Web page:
After Log4j, open source software is now a national security issue

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For years, developers of free, open source software has told anyone who will listen that their projects need better financial assistance and more oversight. Now, after a series of catastrophic incidents involving open source code, the federal government and Silicon Valley can finally listen.

ONE meet in the White House on Thursday saw executives from some of the technology sector’s largest companies meet with administration officials to discuss the need for better security in the open source community. The list of participants included big names such as Google, Facebook, Microsoft, Amazon, Oracle and Apple.

Open source software differs from proprietary software in that it is free, publicly inspected and can be used or modified by anyone. Because of how useful open source tools can be, large companies will often use them for development purposes. But unfortunately, open source projects need supervision and funding to stay safe – and they do not always get it. For years, open source developers have complained that their software needs better support from Big Tech and other institutional actors – a problem that is finally getting some attention in general.

It’s not hard to see why the White House has convened its meeting right now. Just a month ago, a malicious error was found in the popular open source Apache log library log4j. The problematic program used by approx all, led to widespread panic throughout the tech industry as companies struggled to patch the systems and products that relied on the library for success. (THATApache Software Foundation officials were also present at Thursday’s meeting.)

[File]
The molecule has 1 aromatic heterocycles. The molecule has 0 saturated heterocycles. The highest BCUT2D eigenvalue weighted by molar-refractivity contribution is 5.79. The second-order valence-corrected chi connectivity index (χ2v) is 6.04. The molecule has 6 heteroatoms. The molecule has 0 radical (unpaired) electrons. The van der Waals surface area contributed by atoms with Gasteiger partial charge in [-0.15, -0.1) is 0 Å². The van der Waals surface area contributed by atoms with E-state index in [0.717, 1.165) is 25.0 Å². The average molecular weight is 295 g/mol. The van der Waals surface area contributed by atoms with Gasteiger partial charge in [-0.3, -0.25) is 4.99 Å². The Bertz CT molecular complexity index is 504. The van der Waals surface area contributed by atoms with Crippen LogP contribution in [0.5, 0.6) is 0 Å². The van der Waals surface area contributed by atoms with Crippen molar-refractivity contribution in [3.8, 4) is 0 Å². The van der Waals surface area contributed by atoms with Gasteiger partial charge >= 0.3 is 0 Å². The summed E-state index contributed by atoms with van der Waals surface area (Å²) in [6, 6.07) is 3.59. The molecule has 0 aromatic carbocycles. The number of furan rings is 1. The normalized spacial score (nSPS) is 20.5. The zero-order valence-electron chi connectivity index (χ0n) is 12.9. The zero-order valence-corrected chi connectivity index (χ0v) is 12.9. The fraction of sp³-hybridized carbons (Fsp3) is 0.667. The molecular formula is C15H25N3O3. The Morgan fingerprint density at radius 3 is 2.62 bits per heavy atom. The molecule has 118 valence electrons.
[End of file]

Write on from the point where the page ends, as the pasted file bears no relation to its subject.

Log4j is not the only open source debacle that has taken place lately. Just last week, the creator of two widely used software tools decided to inexplicable disable them via a series of bizarre software updates. Marak Squires, the man behind popular JavaScript libraries Faker and Colors, strangely refined the programs and managed to remove thousands of other software projects that relied on them for success.

In short: there is clear room for improvement, and fortunately participants in the recent White House meeting seem pretty receptive to it. At the meeting, White House National Security Adviser Jake Sullivan apparently called open source software a “key national security issue.” Similarly, Google’s President of Global Affairs and Chief Legal Officer Kent Walker published a statement to the company’s blog on Thursday, arguing that he wanted to see better support for the open source community.

“For far too long, the software community has taken comfort in the assumption thatsource software is generally secure due to its transparency and the assumption that ‘many eyes’ looked at to detect and solve problems, ”Walker said. “But actually, while some projects have many eyes on them, others have few or none at all.”

In his opinion, Walker proposes further increased public and private support for open source projects, the establishment of security and test baselines, and the development of a box to identify “critical” projects – the kind that are used a lot (ie probably something like log4j ).

What the government and other members of Big Tech have in mind for better open source security is not entirely clear at this time, but the fact that they are talking about it seems like a good sign.

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